What's Diwali without crackers, ask Delhi youth
New Delhi: Despite heavy smog enveloping the city for the past many days and the government's appeal to celebrate Diwali sans firecrackers and pollution, young people in Delhi are all set to have a blast with loud and bright crackers.
The government's appeals will not "dampen the festive spirit", many young people told a news agency.
The Delhi government's Department of Environment and Forests issued an advertisement in several dailies recently, urging people to "celebrate a green Diwali without firecrackers and pollution".
"Diwali is all about lights and sounds. Can you imagine a silent Diwali? Please don't dampen the festive spirit. These are stupid appeals that no one will follow," said 17-year-old Manish Gosain, a resident of central Delhi, busy making preparations for Diwali.
Delhi was under the grip of smog for almost two weeks (October 27-November 08), affecting people with asthma and other breathing disorders.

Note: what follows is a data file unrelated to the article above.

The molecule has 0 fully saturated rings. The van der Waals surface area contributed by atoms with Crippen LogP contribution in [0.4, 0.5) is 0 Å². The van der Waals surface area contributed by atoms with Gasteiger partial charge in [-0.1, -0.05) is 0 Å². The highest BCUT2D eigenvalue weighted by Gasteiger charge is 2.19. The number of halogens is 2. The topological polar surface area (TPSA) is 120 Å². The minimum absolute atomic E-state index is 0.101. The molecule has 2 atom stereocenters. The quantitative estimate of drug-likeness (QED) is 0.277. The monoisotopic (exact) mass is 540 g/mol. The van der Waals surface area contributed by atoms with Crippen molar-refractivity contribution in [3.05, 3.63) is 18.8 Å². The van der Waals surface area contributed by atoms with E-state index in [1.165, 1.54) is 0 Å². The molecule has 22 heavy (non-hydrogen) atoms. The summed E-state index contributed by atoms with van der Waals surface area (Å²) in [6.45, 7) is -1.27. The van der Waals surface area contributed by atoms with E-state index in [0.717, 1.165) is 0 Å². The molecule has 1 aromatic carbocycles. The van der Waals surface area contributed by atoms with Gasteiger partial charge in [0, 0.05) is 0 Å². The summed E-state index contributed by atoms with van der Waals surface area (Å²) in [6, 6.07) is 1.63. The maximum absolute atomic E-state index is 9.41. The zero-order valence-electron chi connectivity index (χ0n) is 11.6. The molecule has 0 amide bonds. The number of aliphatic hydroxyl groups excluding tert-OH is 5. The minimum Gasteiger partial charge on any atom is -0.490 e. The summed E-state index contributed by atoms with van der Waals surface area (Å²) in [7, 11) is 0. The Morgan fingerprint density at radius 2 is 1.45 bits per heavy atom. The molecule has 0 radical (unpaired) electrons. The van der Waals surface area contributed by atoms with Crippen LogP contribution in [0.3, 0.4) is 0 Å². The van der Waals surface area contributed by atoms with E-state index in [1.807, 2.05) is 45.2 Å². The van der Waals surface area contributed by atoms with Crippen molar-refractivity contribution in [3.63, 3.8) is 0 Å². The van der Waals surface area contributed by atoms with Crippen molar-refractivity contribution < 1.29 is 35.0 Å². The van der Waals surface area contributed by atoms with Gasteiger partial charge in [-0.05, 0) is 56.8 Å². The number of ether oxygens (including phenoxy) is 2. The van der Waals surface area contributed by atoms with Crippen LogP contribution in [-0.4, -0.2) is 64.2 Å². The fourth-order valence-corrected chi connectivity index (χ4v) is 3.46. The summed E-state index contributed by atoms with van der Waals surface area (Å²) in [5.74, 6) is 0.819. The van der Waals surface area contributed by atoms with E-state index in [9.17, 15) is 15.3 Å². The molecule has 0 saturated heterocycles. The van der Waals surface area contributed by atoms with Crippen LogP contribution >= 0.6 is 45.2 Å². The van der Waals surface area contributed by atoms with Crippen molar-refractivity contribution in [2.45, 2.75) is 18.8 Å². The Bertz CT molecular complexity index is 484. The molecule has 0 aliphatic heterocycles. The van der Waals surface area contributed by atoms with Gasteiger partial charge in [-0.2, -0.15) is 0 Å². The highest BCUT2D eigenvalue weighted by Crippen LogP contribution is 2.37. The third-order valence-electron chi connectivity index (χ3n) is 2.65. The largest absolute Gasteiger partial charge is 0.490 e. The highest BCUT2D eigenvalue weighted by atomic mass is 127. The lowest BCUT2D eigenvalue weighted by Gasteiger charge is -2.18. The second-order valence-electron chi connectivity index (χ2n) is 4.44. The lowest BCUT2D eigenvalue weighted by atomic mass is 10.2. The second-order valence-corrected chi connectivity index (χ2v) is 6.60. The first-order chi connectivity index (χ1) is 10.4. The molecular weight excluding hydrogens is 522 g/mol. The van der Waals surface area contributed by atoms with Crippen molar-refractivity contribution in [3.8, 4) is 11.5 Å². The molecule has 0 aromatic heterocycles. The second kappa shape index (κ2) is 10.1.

Scientists at the India Meteorological Department (IMD) have said that the city is expected to witness even more pollution after Diwali, November 13, as there is the likelihood of a western disturbance coinciding with smoke from firecrackers.
Even though many young people admitted that the pollution and smog were matters of concern, they asserted that they would not part ways with crackers, described as the "soul of Diwali".
"Why can't the government curb pollution during rest of the year? No they won't do anything on their part and then they expect us to stay away from crackers! Do they know that we wait 364 days for this festival," said a fuming Neha Jain, 19-year-old student of Indraprastha University.
There are some young people, though, who have found a solution of sorts.
"I will burn crackers that emit bright light but very low noise and air pollution. These crackers, popularly called sky shots, are expensive. Even so, at least I am not adding to the problem of smog," said 21-year-old Kabir Gulnar, a student residing in west Delhi.
The Central Pollution Control Board (CPCB) said air pollution declined in the capital on Diwali in 2011 as compared to 2010, but the noise level rose marginally due to the bursting of louder crackers.